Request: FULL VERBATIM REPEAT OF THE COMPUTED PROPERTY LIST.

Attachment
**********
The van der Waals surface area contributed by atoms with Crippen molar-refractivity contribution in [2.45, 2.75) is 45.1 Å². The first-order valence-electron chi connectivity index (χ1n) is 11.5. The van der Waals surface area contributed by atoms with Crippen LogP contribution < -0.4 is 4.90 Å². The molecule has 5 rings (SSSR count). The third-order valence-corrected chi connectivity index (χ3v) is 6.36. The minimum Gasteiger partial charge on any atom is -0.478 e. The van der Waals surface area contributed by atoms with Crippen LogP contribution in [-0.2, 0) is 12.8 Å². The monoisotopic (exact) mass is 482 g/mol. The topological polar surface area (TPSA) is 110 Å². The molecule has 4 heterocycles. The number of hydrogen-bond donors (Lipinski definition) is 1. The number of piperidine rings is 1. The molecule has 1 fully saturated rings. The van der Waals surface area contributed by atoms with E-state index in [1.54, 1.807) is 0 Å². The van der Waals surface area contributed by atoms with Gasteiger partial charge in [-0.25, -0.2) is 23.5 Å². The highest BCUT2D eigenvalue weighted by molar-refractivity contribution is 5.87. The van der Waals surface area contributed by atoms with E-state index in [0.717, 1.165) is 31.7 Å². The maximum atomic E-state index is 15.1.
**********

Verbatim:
The van der Waals surface area contributed by atoms with Crippen molar-refractivity contribution in [2.45, 2.75) is 45.1 Å². The first-order valence-electron chi connectivity index (χ1n) is 11.5. The van der Waals surface area contributed by atoms with Crippen LogP contribution < -0.4 is 4.90 Å². The molecule has 5 rings (SSSR count). The third-order valence-corrected chi connectivity index (χ3v) is 6.36. The minimum Gasteiger partial charge on any atom is -0.478 e. The van der Waals surface area contributed by atoms with Crippen LogP contribution in [-0.2, 0) is 12.8 Å². The monoisotopic (exact) mass is 482 g/mol. The topological polar surface area (TPSA) is 110 Å². The molecule has 4 heterocycles. The number of hydrogen-bond donors (Lipinski definition) is 1. The number of piperidine rings is 1. The molecule has 1 fully saturated rings. The van der Waals surface area contributed by atoms with E-state index in [1.54, 1.807) is 0 Å². The van der Waals surface area contributed by atoms with Gasteiger partial charge in [-0.25, -0.2) is 23.5 Å². The highest BCUT2D eigenvalue weighted by molar-refractivity contribution is 5.87. The van der Waals surface area contributed by atoms with E-state index in [0.717, 1.165) is 31.7 Å². The maximum atomic E-state index is 15.1.